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Mayoral candidate Thiru Vignarajah, front, calls for action on aerial surveillance to help fight crime. He was joined, from left, by Victory Swift, whose son was murdered in 2017, former Councilwoman Rikki Spector, and community leaders Archie Williams and Marvin "Doc" Cheatham. Mr. Vignarajah proposes limiting police use of the program for murder, shooting and carjacking investigations, with the requirement that police obtain a warrant.
Mayoral candidate Thiru Vignarajah, front, calls for action on aerial surveillance to help fight crime. He was joined, from left, by Victory Swift, whose son was murdered in 2017, former Councilwoman Rikki Spector, and community leaders Archie Williams and Marvin "Doc" Cheatham. Mr. Vignarajah proposes limiting police use of the program for murder, shooting and carjacking investigations, with the requirement that police obtain a warrant. (Amy Davis)

For nearly 40 years, I had the honor of serving on the Baltimore City Council. Like every other city in America, we’ve struggled with crime. Certain years were worse than others, but never have I seen crime as out of control as it is today. Never.

I have also never seen our local city leadership so out of touch with reality, unable to act and unwilling to lead. Never. The mayor and council president seem numb to the death toll, obsessed with pointing blame at one another and more focused on their own political ambitions than solving our problems. I do not want to think what the increase in the body count would be if we did not have a top-notch shock trauma center and emergency rooms.

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Three years ago, I was myself attacked in a carjacking incident, which fortunately drove me to help create the non-profit Food Project-UEMPOWER of Maryland, where with good mentoring and job training programs, we have turned a community around. I am a recovering politician, an octogenarian and an optimist. What we have tried before is not working; we are twiddling our thumbs while Rome is burning. We are failing the good citizens of Baltimore. I worry that no one currently in local government has the clarity to see the critical urgency of our situation — that no one has the ability to stop the the out-of-control violence and unacceptable loss of life.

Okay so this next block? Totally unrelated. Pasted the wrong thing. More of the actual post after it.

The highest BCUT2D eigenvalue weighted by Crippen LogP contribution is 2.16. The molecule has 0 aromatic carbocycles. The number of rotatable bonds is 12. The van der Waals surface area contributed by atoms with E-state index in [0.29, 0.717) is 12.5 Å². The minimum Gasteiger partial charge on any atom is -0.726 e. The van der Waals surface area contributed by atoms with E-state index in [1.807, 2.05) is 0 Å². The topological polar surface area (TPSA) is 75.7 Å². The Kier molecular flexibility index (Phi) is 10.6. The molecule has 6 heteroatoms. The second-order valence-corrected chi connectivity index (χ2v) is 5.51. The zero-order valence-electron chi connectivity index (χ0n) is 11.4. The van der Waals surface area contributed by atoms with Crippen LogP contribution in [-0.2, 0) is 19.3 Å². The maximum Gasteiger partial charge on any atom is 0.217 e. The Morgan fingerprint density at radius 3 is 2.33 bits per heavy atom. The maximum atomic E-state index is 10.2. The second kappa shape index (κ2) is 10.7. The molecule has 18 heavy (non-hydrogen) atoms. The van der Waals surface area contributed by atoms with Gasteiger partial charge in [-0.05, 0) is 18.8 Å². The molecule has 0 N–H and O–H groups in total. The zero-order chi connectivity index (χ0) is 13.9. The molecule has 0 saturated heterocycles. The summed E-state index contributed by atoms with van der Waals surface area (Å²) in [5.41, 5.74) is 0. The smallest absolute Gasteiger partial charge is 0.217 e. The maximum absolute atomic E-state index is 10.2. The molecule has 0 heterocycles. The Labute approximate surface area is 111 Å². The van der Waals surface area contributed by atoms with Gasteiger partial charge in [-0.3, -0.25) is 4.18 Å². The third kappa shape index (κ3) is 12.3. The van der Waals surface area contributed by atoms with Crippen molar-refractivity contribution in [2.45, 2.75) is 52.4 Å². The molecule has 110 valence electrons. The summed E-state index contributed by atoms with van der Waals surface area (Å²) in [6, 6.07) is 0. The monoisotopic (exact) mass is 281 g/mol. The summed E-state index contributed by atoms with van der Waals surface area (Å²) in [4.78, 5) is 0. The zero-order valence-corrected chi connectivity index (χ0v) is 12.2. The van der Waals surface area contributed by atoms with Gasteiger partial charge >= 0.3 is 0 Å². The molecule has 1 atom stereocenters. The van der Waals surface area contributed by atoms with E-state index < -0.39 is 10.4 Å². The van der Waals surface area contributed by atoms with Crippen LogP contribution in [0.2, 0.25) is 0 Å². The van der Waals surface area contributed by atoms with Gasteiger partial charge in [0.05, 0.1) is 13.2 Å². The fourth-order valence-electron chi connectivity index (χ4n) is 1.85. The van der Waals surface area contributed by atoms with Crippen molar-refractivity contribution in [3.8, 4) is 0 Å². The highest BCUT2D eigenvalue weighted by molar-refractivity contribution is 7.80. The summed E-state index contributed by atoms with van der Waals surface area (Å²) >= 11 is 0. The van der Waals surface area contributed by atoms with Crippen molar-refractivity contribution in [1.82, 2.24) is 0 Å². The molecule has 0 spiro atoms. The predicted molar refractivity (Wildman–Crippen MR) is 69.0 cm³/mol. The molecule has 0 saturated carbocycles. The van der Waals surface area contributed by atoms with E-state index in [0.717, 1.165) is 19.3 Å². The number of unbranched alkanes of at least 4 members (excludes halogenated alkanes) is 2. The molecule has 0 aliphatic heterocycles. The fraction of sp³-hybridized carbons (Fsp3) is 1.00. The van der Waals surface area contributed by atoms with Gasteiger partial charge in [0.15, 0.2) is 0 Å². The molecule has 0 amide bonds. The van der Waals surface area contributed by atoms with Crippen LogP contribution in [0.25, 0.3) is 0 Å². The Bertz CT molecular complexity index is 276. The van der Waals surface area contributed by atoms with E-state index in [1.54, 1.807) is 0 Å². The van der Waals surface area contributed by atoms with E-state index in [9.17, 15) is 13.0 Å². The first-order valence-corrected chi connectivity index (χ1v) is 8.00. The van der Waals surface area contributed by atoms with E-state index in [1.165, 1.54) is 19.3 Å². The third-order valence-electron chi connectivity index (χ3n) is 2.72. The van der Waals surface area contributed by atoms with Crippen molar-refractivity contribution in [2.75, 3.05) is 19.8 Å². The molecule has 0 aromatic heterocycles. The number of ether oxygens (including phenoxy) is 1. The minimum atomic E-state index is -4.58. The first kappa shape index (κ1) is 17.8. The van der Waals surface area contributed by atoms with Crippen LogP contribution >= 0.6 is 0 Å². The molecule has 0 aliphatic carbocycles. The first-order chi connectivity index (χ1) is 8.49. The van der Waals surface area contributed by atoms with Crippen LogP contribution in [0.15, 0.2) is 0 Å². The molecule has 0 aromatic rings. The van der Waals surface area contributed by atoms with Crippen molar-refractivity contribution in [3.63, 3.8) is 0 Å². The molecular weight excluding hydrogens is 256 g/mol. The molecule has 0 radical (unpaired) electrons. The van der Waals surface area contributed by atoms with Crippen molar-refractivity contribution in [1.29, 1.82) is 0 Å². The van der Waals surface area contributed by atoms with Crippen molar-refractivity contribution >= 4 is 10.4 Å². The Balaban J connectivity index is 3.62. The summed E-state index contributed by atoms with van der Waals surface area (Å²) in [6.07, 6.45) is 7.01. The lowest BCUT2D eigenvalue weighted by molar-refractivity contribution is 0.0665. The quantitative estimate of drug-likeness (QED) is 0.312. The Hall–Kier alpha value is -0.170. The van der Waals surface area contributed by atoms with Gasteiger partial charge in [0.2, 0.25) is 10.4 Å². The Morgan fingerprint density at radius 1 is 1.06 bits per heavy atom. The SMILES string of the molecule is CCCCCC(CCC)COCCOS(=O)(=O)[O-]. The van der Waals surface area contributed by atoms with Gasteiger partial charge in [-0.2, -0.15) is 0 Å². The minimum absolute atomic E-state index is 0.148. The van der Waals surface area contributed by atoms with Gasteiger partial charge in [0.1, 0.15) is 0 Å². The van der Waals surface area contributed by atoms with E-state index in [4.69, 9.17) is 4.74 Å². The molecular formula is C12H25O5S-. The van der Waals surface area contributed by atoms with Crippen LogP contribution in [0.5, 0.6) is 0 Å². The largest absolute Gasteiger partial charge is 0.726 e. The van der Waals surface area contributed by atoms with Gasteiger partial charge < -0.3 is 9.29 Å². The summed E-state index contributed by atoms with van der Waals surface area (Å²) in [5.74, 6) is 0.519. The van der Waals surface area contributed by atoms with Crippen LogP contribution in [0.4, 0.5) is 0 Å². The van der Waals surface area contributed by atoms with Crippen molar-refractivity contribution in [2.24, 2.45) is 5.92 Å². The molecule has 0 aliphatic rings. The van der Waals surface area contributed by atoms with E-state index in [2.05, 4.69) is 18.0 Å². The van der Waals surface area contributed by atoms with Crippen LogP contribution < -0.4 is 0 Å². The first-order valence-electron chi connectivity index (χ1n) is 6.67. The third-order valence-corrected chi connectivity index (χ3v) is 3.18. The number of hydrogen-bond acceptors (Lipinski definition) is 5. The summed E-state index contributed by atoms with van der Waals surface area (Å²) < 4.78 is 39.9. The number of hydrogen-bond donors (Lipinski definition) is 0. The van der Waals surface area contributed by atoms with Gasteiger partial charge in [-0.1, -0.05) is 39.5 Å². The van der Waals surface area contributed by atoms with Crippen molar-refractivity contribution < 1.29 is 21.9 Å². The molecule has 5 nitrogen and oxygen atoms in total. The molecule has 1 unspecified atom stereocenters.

Then, I read the crime plan of mayoral candidate Thiru Vignarajah, a fresh name in Baltimore politics and a remarkable homegrown success story. The immigrant and son of Baltimore school teachers went from local public schools to president of the Harvard Law Review. He could have done anything, but he dedicated himself to Baltimore. From what I see and hear — and I still see and hear a lot — he is getting traction in diverse neighborhoods across the city. His crime plan explains why. It is smart, concrete, detailed and realistic. It is tough and progressive, rejecting policies of mass incarceration and cash bail and rooted in principles of rehabilitation and restorative justice. It is the plan of a person who, as a federal and city prosecutor and deputy attorney general of Maryland, actually fought crime.

If you heard Mr. Vignarajah’s promise to cut murders to below 200 and did not believe it, read his plan. If you only saw Dan Rodricks’ enlightening columns or listened to radio host C4 gush about it, go back and read his plan. And if you have read it, frankly, read it again. Why do I appreciate it so? Because it is different, in style and substance, from anything we have seen from our elected leaders, including the other mayoral candidates. It does not pander. It has measurable goals and strategies to achieve them. In times like these, it says what needs to be said, even if it is unpopular.

Mr. Vignarajah also responds to questions about crime honestly and directly. Public servants do not get paid to go where people who like them ask them easy questions, but rather to go where people who don’t like them ask them hard ones. Mr. Vignarajah is always ready with answers. I already knew he and I saw eye-to-eye on the “Eye in the Sky” surveillance plane program. But there is much more. A timetable for wiretaps in 12 specific neighborhoods, prioritized by data. Federal prosecution of carjackings. A special focus on violent repeat juvenile offenders. Using burglary evidence to apprehend killers. Triaging murders by caliber of weapon and method of execution.

Mr. Vignarajah’s plan is not solely about enforcement either. Let’s add a college cadet program to get a more diverse and local police force. Let’s divert low-level offenders to apprenticeships and jobs to end the revolving door of poverty and prison. Let us forgive crippling government debt and get churches, synagogues, mosques and all houses of worship to help citizens returning from jail. The plan is innovative and fearless, willing to do what others have refused.

I got out of politics before Mr. Vignarajah got in. From one generation to the next, however, I see the passion and pragmatism of a leader with a plan that can work. With him, I firmly believe that fixing Baltimore is actually doable. We need a leader like him and a plan like his today more than ever.

Rochelle Rikki Spector (spectorr2@gmail.com) is a former Baltimore City Councilwoman who served the 5th District in Northwest Baltimore from 1977 until 2016.

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